LEVERKUSEN, GERMANY --
"Asia is the fastest-growing market for plastics worldwide," said Gottfried Zaby, a member of Bayer AG's Board of Management.
) is taking to heart -- in billion-dollar ways -- that observation by Zaby, Plastics Business Group general manager until his ascendance last year to Bayer's top management tier.
As part of the German giant's huge Asian expansion, Bayer has announced that it will build a US$110 million plant in Shanghai (www.shanghai.gov
). In addition, Bayer will open a technical service center in Shanghai to support the new plant, which will produce 11,500 tons a year of polyurethane coating raw materials.
The Shanghai plant is part of the $4.5 billion that Bayer earmarked in late 1999 to spend in expanding its Asian presence through 2010. Of that $4.5 billion, $2 billion-plus is allocated to bolster Bayer's Asian production base.
Created from open acreage in 1990, Shanghai's Pudong New Area (above)
has emerged as the mainland's business center.
Onetime 'Paris of the East' Now
Bayer's Southeast Asian Plastics Hub
Explaining the Shanghai location decision, Steffen Kurzawa, head of Bayer's Asia-Pacific communications, said, "Establishing a strong manufacturing base in China enables Bayer to meet the need for having production facilities that are located close to the market, and China has become one of Asia's primary growth markets for coatings."
Shanghai already ranks as a major epicenter in Bayer's Asian expansion. The company's series of multimillion-dollar expansions in the area have made Shanghai the hub of Bayer's burgeoning plastics business in Northeast Asia. (Thailand's Rayong province anchors Bayer's Southeast Asian plastics business.)
Bayer's operational clustering in the onetime "Paris of the East" has yielded market access on the yawning scale of the Great Wall. Shanghai sits in the center of the Yangzi Delta, which contains one-six of China's population and one-third of the nation's economic output -- the equivalent of the entirety of Indonesia.
Shanghai Challenging HK's HQ Reign?
Scheduled to be fully operational in 2003, Bayer's new $110 million plant is part of the company's larger shift toward the mainland's business center.
That shift toward Shanghai got very high-profile exposure last year, when Bayer announced a new polymer R&D center in Shanghai. The R&D center is located near the site for $450 million polycarbonate plant that Bayer announced in late 1999.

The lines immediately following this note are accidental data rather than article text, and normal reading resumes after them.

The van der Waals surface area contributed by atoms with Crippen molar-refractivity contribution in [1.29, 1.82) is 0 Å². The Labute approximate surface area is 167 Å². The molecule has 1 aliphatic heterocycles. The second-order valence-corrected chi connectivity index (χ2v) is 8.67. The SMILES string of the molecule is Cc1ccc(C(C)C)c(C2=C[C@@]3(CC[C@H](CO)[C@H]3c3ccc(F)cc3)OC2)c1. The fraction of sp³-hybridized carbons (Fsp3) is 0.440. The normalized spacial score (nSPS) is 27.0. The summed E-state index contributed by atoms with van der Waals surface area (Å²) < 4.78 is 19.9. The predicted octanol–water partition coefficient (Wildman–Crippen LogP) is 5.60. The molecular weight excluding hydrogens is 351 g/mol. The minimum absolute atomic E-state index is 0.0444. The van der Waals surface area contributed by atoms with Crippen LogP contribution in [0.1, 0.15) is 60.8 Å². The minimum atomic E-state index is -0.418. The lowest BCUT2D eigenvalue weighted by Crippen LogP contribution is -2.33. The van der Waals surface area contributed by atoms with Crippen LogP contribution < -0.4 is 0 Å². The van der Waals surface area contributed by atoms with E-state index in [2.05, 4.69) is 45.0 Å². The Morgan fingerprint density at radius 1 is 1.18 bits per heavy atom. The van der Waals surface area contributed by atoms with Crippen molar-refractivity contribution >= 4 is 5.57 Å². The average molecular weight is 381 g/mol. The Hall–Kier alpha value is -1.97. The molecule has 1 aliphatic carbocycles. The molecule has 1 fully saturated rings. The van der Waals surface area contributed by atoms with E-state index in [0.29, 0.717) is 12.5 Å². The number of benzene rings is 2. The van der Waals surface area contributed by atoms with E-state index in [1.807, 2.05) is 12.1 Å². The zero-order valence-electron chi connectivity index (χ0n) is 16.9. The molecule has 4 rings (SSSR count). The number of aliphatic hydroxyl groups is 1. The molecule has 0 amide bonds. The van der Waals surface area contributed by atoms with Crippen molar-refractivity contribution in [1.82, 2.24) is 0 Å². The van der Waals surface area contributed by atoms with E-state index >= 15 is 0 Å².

The new polymer center, said Bayer China Group Managing Director Michael Portoff, "is the nucleus of Bayer's future plans for establishing its headquarters for the China Group in Shanghai."
Those plans will mean relocating the China Group headquarters in Hong Kong. While the onetime British territory has long been an Asia-Pacific stronghold for regional HQs, Shanghai has mounted a major challenge. Companies in recent years announcing a move of all or part of their Asia-Pacific regional HQs to Shanghai have included Alcatel, Allied Signal, General Motors, Johnson & Johnson, Kodak, Roche, Rhodia Chemicals and Sharpe.
Like Bayer, many of those firms have sited their operational bases in eastern Shanghai's Pudong New Area (www.pudong.shanghaichina.org
). Established by the government in 1990 on 201.5 sq. miles (522 sq. km.) of open land, the bustling Pudong new town has rapidly become the city's commercial heart. In 2000, Pudong's GDP increased by 16.5 percent.
Though still a stronghold for regional headquarters, Hong Kong (below)
is beginning to face stiffer competition from Shanghai.
WTO Membership: Plus or Minus
For China's Economic Development?
Hong Kong (www.hkinfo.com
), however, will continue to be a regional HQ powerhouse. More than 3,000 companies now have Hong Kong regional HQs, according to government statistics. And The Economist Intelligence Unit (www.eiu.com
), after surveying 8,000 of the region's multinationals last year, concluded, "Hong Kong will remain the most important regional headquarters base in the Asia-Pacific."
Nonetheless, China's almighty central government smiles on companies that locate in Shanghai, considered a socialist market economy showcase. The government, in fact, picked Pudong for the new Shanghai-area airport.
And some observers feel that the HQ balance of power could tip in Shanghai's direction if two factors converge: China's impending WTO membership and the Chinese renminbi's full convertibility.
Other observers aren't so sure, including the Carnegie Endowment for International Peace (www.ceip.org
). A newly released Carnegie report contends that WTO membership will exacerbate tensions over the growing gap between China's increasingly open economy and its closed political system.
"Without laying a political foundation that incorporates rule of law, pluralism, and democratic participation, China's next generation of leaders will jeopardize not only their country's economic development, but the very survival of the ruling regime," writes Carnegie Senior Associate Minxin Pei. "At the moment, the threats arising out of the gap between the economy and the political system are most prominent in two related areas: corruption and declining governability."